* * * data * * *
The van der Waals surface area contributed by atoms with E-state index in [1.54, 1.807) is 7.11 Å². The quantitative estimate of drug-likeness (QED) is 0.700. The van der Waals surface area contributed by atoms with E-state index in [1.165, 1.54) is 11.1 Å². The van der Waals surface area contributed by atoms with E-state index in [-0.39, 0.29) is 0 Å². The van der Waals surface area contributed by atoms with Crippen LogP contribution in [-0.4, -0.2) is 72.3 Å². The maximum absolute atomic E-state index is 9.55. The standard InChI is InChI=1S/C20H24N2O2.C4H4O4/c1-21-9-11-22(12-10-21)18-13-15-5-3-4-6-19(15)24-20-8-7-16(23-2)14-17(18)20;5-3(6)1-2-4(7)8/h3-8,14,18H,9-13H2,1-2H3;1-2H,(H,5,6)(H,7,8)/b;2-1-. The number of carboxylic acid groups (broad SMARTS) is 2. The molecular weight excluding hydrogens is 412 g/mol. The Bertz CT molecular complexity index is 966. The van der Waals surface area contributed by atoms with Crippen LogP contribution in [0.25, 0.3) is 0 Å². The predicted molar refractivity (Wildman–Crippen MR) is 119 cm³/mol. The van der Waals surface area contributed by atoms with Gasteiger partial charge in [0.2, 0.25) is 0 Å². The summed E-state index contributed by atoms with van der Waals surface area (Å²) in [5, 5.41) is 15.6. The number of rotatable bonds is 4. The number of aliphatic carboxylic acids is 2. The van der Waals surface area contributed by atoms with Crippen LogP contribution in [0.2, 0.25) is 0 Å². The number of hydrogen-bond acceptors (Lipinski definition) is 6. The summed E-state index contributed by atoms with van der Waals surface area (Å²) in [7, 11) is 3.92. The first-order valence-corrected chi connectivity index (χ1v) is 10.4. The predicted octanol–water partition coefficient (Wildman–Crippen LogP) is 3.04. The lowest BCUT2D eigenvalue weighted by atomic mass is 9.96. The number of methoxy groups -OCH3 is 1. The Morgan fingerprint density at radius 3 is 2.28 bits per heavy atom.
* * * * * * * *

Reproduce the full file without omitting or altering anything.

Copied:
The van der Waals surface area contributed by atoms with E-state index in [1.54, 1.807) is 7.11 Å². The quantitative estimate of drug-likeness (QED) is 0.700. The van der Waals surface area contributed by atoms with E-state index in [1.165, 1.54) is 11.1 Å². The van der Waals surface area contributed by atoms with E-state index in [-0.39, 0.29) is 0 Å². The van der Waals surface area contributed by atoms with Crippen LogP contribution in [-0.4, -0.2) is 72.3 Å². The maximum absolute atomic E-state index is 9.55. The standard InChI is InChI=1S/C20H24N2O2.C4H4O4/c1-21-9-11-22(12-10-21)18-13-15-5-3-4-6-19(15)24-20-8-7-16(23-2)14-17(18)20;5-3(6)1-2-4(7)8/h3-8,14,18H,9-13H2,1-2H3;1-2H,(H,5,6)(H,7,8)/b;2-1-. The number of carboxylic acid groups (broad SMARTS) is 2. The molecular weight excluding hydrogens is 412 g/mol. The Bertz CT molecular complexity index is 966. The van der Waals surface area contributed by atoms with Crippen LogP contribution in [0.25, 0.3) is 0 Å². The predicted molar refractivity (Wildman–Crippen MR) is 119 cm³/mol. The van der Waals surface area contributed by atoms with Gasteiger partial charge in [0.2, 0.25) is 0 Å². The summed E-state index contributed by atoms with van der Waals surface area (Å²) in [5, 5.41) is 15.6. The number of rotatable bonds is 4. The number of aliphatic carboxylic acids is 2. The van der Waals surface area contributed by atoms with Crippen LogP contribution in [0.2, 0.25) is 0 Å². The number of hydrogen-bond acceptors (Lipinski definition) is 6. The summed E-state index contributed by atoms with van der Waals surface area (Å²) in [7, 11) is 3.92. The first-order valence-corrected chi connectivity index (χ1v) is 10.4. The predicted octanol–water partition coefficient (Wildman–Crippen LogP) is 3.04. The lowest BCUT2D eigenvalue weighted by atomic mass is 9.96. The number of methoxy groups -OCH3 is 1. The Morgan fingerprint density at radius 3 is 2.28 bits per heavy atom.